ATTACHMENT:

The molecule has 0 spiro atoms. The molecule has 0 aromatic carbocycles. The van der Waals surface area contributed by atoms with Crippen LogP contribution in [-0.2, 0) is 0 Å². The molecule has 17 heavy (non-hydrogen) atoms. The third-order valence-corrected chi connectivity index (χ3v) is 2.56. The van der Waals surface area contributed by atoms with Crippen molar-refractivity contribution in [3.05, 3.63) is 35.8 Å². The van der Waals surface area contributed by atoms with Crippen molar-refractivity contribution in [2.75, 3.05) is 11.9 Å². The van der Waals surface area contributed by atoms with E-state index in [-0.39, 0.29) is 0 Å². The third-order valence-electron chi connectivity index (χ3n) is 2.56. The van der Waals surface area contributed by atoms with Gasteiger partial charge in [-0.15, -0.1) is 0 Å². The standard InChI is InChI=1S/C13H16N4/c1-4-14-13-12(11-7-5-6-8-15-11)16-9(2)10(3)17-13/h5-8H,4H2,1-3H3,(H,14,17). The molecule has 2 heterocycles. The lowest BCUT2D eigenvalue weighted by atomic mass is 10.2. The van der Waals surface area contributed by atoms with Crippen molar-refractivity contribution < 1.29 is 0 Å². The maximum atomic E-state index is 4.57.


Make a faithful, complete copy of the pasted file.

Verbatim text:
The molecule has 0 spiro atoms. The molecule has 0 aromatic carbocycles. The van der Waals surface area contributed by atoms with Crippen LogP contribution in [-0.2, 0) is 0 Å². The molecule has 17 heavy (non-hydrogen) atoms. The third-order valence-corrected chi connectivity index (χ3v) is 2.56. The van der Waals surface area contributed by atoms with Crippen molar-refractivity contribution in [3.05, 3.63) is 35.8 Å². The van der Waals surface area contributed by atoms with Crippen molar-refractivity contribution in [2.75, 3.05) is 11.9 Å². The van der Waals surface area contributed by atoms with E-state index in [-0.39, 0.29) is 0 Å². The third-order valence-electron chi connectivity index (χ3n) is 2.56. The van der Waals surface area contributed by atoms with Gasteiger partial charge in [-0.15, -0.1) is 0 Å². The standard InChI is InChI=1S/C13H16N4/c1-4-14-13-12(11-7-5-6-8-15-11)16-9(2)10(3)17-13/h5-8H,4H2,1-3H3,(H,14,17). The molecule has 2 heterocycles. The lowest BCUT2D eigenvalue weighted by atomic mass is 10.2. The van der Waals surface area contributed by atoms with Crippen molar-refractivity contribution < 1.29 is 0 Å². The maximum atomic E-state index is 4.57.